Electives: Creative gateways

Opportunities for students to learn about themselves.

Students+practicing+their+act+for+Drama+class.
Students practicing their act for Drama class.

Students practicing their act for Drama class.

Students practicing their act for Drama class.

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Family & Consumer Sciences, Tech Ed, 3D Art, and many more. These are just a few of the many electives at Rachel Carson Middle School.

“Electives give students an opportunity to explore their passions,” said Ms. Stacy Kirkpatrick, director of student services.

There are a wide variety of genres to choose your electives from. Our school offers classes related to Career and Technical Education, Fine Arts, a few language options, and support classes. Each category has more specific courses, such as Drama in the Fine Arts section.

“It’s something to get excited about in school,” said Anvi Padiyar. “I like being able to choose my classes.”

The ability to make decisions is part of maturing. Choosing your classes helps you gain more control over your life and practice making what some would consider long-term choices.  

“When I think about electives I think back to my middle school experience, and we had to take Tech Ed, we had to take FACS, and we had to take art,” said Ms. Kirkpatrick. “We had to go through those rotations, and we had to take all three in one year. I think it’s good for kids to get some other skills that they might not get otherwise, as well as explore passions that they might be able to develop further in the future.”

Anya Parekh said, “There are classes that help you explore different personal interests and hobbies. For example, if you like art, and you like computers too, you can combine those and take Computers in Art.”

Ms. Kirkpatrick said she tries to place students in a range of interesting electives.

“I like you to pick what interests you have, and what alternate interests you have, because I can’t give everybody everything that they want,” she said. “If everybody walks in here and picks Chorus and Tech Ed, and Spanish 1A, there’s no way I can get that many teachers in those few electives. I want you to take what’s gonna make you happy. To me, that’s like your creative downtime.”

Many factors are taken into account when deciding which courses our school will offer. The administration can talk to feeder elementary schools as well as other middle schools to see what students are interested in. If a certain number of students are interested in a particular subject, the school has to make the decision of whether or not they’ll add that class to the options for the current or following year.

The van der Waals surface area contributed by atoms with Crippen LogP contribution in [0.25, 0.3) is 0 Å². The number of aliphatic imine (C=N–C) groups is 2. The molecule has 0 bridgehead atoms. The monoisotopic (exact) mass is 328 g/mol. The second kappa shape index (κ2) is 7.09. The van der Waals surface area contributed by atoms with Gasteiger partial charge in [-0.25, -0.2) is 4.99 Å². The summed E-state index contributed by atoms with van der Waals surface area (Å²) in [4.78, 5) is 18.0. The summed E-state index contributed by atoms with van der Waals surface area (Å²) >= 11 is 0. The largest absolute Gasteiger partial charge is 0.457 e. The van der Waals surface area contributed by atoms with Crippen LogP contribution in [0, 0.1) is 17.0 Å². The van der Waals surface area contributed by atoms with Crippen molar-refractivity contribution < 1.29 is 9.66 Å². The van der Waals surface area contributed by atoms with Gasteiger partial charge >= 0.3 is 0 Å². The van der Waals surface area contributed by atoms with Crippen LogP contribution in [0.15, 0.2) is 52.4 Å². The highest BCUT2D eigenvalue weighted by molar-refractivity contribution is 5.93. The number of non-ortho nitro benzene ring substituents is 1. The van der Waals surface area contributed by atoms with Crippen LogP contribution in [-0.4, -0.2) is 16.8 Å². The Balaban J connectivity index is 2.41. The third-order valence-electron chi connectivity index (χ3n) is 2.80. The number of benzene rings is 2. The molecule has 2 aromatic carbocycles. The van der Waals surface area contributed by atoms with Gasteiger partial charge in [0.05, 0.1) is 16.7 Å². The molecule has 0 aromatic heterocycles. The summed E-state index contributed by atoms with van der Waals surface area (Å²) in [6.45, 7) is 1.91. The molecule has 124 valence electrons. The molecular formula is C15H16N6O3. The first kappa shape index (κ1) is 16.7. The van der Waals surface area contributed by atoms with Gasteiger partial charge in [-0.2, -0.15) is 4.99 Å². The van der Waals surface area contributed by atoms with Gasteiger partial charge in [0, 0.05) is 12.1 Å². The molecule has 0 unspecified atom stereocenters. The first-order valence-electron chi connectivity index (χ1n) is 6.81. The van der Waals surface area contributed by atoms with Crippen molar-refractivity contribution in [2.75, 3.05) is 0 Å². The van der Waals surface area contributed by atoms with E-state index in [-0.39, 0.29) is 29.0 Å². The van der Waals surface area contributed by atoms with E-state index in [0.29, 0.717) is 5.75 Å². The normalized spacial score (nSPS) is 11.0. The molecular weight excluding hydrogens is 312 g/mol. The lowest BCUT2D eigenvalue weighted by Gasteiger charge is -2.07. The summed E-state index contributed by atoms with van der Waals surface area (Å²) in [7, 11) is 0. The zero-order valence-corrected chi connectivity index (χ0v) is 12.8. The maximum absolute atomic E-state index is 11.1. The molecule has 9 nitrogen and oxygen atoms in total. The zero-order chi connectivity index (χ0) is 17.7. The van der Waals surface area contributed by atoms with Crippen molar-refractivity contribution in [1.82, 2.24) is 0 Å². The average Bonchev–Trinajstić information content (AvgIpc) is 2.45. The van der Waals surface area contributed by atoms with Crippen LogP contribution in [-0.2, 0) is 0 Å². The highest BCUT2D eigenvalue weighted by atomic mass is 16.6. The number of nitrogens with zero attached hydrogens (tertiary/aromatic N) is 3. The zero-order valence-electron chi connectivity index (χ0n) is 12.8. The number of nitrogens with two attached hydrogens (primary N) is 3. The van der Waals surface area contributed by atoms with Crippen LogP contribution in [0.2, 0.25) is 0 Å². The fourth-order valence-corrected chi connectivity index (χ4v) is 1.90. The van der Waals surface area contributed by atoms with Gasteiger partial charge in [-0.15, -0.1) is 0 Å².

“We have a core option set that’s available countywide, so that’s where we start, “ said Ms. Kirkpatrick. “From there, we look at what choices our kids might enjoy.”

Anvi Padiyar said, I selected [a course] as one of my least favorite elective choices, but I got it, and I was actually kinda surprised by how much I enjoyed it. Not always getting your first choice isn’t such a bad thing ’cause you can always adapt and start to like different things out of your comfort zone.”

Another factor to take into consideration is the number of teachers available for each subject. If there are 700 students interested in art, and only two teachers, not everyone will be able to take the art class. That’s why we give our first four preferences.

Each class can teach you something that will stay with you through life. You never know when you’ll need to know something, and those skills may prove more useful than you anticipated.

“I look back, that’s the only sewing experience I’ve ever had,” said Ms. Kirkpatrick. “I can hem my pants now, I know how to make little things. I know how to sand, and use tools, and build things, because of Tech Ed. When you look back at those experiences, just those short middle school experiences gave me some extra tools that I was able to use just doing my laundry and cooking.”

Most Fairfax County middle schools don’t offer very many electives. Carson does. For example, Carson is one of the few FCPS middle schools to offer Journalism as an elective, but in high schools, there are many more options and opportunities. Many more languages,learning more in-depth with the arts, English/writing, Family and Consumer Sciences and technology.  

 

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Electives: Creative gateways